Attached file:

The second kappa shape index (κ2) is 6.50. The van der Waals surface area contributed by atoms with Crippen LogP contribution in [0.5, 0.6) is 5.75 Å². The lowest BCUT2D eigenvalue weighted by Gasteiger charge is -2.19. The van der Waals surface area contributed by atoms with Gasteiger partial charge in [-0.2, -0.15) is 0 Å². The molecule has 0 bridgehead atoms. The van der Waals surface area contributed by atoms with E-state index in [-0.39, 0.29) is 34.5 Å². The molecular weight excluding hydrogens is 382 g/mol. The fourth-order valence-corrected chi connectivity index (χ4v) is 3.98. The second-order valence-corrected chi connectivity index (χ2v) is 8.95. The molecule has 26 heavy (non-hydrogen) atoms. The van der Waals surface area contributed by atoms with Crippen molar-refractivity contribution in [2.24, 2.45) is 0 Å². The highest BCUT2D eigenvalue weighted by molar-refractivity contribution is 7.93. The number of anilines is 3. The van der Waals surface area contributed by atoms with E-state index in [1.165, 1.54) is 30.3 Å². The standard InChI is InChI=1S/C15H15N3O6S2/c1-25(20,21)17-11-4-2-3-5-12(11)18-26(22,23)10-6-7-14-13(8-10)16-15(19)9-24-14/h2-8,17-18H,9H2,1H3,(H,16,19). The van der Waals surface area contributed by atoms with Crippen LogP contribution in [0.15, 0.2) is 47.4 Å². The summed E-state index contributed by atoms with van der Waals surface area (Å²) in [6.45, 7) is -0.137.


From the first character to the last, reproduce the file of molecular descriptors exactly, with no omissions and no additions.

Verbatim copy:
The second kappa shape index (κ2) is 6.50. The van der Waals surface area contributed by atoms with Crippen LogP contribution in [0.5, 0.6) is 5.75 Å². The lowest BCUT2D eigenvalue weighted by Gasteiger charge is -2.19. The van der Waals surface area contributed by atoms with Gasteiger partial charge in [-0.2, -0.15) is 0 Å². The molecule has 0 bridgehead atoms. The van der Waals surface area contributed by atoms with E-state index in [-0.39, 0.29) is 34.5 Å². The molecular weight excluding hydrogens is 382 g/mol. The fourth-order valence-corrected chi connectivity index (χ4v) is 3.98. The second-order valence-corrected chi connectivity index (χ2v) is 8.95. The molecule has 26 heavy (non-hydrogen) atoms. The van der Waals surface area contributed by atoms with Crippen molar-refractivity contribution in [2.24, 2.45) is 0 Å². The highest BCUT2D eigenvalue weighted by molar-refractivity contribution is 7.93. The number of anilines is 3. The van der Waals surface area contributed by atoms with E-state index in [1.165, 1.54) is 30.3 Å². The standard InChI is InChI=1S/C15H15N3O6S2/c1-25(20,21)17-11-4-2-3-5-12(11)18-26(22,23)10-6-7-14-13(8-10)16-15(19)9-24-14/h2-8,17-18H,9H2,1H3,(H,16,19). The van der Waals surface area contributed by atoms with Crippen LogP contribution in [0.15, 0.2) is 47.4 Å². The summed E-state index contributed by atoms with van der Waals surface area (Å²) in [6.45, 7) is -0.137.